Looking ahead: Carbon sinks in 2100

Published February 1, 2001

But let the ruffian Boreas once enrage
The gentle Thetis, and anon behold
The strong-ribbed bark through liquid mountains cut,
Bounding between the two moist elements
Like Perseus’ horse.

—Wm. Shakespeare
Troilus and Cressida

The latest climate models cast a baleful future abetted by plants and soil. In the models, future global warming upsets the ability of plants and soil to hold carbon—so much so that they will add to the air’s carbon dioxide beyond the direct emissions from human activities, thus worsening global warming. How?

So far less than half of the 6.5 billion tons of carbon emitted annually as carbon dioxide from human actions goes into the air. The larger fraction ends up in the ocean or on land (i.e., in plants and soil). Each year photosynthesis and respiration, mostly in the world’s forests and savannahs, take up and release about 60 billion tons of carbon. Uptake wins over release by about 2 billion tons annually, and plants and soil store the difference.

In sunlight, plants take up carbon dioxide and, through photosynthesis, hold carbon by building leaves, stems, and roots. Soil also harbors carbon, in the form of plant detritus such as dead leaves and wood, besides the microbes that feed on the plant matter. Soil releases carbon and thus can return carbon dioxide to the air when microbes decompose plant material.

Temperature and precipitation changes may vary the distribution of carbon among these reservoirs—plants, soil, and air—but the outcome is difficult to predict. Plant and soil respiration rates generally increase with temperature on a day-to-day basis. But when the air’s carbon dioxide content rises, plants grow more vigorously and so store more carbon, while soil continues to hold or even absorb more carbon.

What is the net effect in the instance of global warming from an increase of the air’s carbon dioxide content? P. Cox and colleagues project the climate effect of plants and soil out to the year 2100 under an assumed rise to an atmospheric carbon dioxide level of 700 parts per million (ppm)—almost twice the current level.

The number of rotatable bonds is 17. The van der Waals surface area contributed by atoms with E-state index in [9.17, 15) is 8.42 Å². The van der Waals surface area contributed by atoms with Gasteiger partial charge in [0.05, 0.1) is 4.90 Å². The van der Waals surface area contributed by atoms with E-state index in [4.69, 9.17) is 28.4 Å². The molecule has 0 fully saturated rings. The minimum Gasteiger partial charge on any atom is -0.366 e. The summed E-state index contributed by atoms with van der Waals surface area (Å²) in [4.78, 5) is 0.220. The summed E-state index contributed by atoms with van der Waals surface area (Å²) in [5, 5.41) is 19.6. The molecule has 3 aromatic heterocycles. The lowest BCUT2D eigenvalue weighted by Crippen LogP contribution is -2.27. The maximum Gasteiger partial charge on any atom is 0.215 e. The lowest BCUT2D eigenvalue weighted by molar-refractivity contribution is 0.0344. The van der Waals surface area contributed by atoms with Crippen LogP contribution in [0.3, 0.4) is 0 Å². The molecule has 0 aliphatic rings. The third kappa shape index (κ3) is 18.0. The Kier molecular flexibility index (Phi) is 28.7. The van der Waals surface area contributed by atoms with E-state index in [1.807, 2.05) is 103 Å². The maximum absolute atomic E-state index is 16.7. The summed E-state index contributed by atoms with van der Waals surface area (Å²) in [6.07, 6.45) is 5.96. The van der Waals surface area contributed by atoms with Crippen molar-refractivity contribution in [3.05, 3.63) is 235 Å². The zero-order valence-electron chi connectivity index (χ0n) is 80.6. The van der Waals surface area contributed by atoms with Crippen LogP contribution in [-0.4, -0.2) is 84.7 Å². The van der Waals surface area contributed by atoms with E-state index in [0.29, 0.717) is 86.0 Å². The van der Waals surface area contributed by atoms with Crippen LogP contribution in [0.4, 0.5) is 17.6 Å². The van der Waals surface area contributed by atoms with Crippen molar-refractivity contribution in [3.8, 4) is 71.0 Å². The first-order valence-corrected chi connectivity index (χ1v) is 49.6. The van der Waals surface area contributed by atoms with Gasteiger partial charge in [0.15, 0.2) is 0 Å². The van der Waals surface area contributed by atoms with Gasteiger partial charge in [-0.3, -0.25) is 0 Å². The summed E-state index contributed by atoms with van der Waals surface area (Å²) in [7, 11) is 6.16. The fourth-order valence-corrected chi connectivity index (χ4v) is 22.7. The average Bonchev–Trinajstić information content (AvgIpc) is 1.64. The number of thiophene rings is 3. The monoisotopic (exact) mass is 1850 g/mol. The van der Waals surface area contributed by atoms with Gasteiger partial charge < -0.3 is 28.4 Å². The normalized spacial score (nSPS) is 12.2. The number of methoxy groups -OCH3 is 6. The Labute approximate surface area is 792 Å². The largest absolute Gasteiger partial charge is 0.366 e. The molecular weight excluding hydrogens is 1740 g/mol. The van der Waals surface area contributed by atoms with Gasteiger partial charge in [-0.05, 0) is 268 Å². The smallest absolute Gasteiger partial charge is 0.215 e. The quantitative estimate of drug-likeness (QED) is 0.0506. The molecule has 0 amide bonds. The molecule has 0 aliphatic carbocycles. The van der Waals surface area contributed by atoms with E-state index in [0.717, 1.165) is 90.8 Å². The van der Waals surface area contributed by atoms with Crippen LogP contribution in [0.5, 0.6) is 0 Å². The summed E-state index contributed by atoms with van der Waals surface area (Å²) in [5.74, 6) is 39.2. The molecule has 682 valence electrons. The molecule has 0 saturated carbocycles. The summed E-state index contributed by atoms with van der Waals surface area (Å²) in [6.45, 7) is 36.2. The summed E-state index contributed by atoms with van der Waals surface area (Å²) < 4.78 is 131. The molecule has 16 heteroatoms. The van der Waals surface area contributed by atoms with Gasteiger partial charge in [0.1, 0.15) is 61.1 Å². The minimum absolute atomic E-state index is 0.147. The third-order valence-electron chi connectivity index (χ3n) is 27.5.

In their model, the Amazon area becomes warmer and drier and less able to soak up carbon in its soil. Indeed, so great is the decline in the ability of Amazonian soil to hold carbon that the net global effect is to turn land from a carbon sink to a source of atmospheric carbon dioxide by around 2050.

By 2100 plants and soil emit an extra 280 ppm of carbon dioxide, adding to the prescribed forcing of 700 ppm, for a total of 980 ppm in the air. Correspondingly, the air temperature rises by a dramatic 8°C over land compared with 5.5°C without the plant and soil effect.

Land switches from a sink to a source of carbon because the model assumes soil respiration rates increase exponentially as temperature rises over time. But, as Cox notes, that notion remains “a subject of debate.”

Does the increase of ecosystem respiration with rising temperature, a physiological effect that operates over days to weeks, persist over decades—the timeframe of the calculation? Does increased respiration overwhelm the growth in carbon storage by plants and soil through enhanced photosynthesis at elevated levels of atmospheric carbon dioxide?

Many field and lab experiments contradict that key model assumption. New findings indicate soil respiration is not very sensitive to changes in temperature over long periods.

J. Van Ginkel and colleagues find that over periods of months, soil around ryegrass holds more carbon when carbon dioxide air content and temperature both increase. C. Giardina and M. Ryan studied 82 sites over five continents and found little change in soil respiration as temperature changed. One reason is that, over decades, the enzyme action of microbes, which releases carbon dioxide from the soil, is not sensitive to temperature. It depends more on other factors, such as available nutrients.

J. Grace and M. Rayment model a European conifer forest out to the year 2100 in a globally warmed world. Case 1 assumes that over decades the ecosystem respiration is sensitive to temperature rise. For Case 1, the ability of the simulated forest to absorb carbon dioxide decreases slightly over time as temperature rises.

By contrast, Case 2 is based on the long-term physiology pointed out by Giardina and Ryan. Here, the forest uptake of carbon doubles by the year 2100, owing to the strong fertilization effect of the air’s elevated carbon dioxide content on plants and soil. According to Grace and Rayment, it may be “misleading” to use the short-period, rather than the relevant long-period, process of carbon release by soil microbes to calculate the vegetation effect on climate.

“Does this mean,” they conclude, “that the doomsday view of runaway global warming now seems unlikely? We hope so.”

Sallie Baliunas, Ph.D., and Willie Soon, Ph.D., are colleagues at the Harvard-Smithsonian Center for Astrophysics.


Cox, P. M., et al., 2000. Acceleration of global warming due to carbon-cycle feedbacks in a coupled climate model. Nature, 408, 184-187.

Giardina, C.P., and M.G. Ryan, 2000. Evidence that decomposition rates of organic carbon in the mineral soil do not vary with temperature. Nature, 404, 858-861.

Grace, J., and M. Rayment, 2000. Respiration in the balance. Nature, 404, 819-820.

Van Ginkel, J. H., A. Gorissen, and D. Polci, 2000. Elevated atmospheric carbon dioxide concentration: Effects of increased carbon input in a Lolium perenne soil on microorganisms and decomposition. Soil Biology and Biochemistry, 32, 449-456.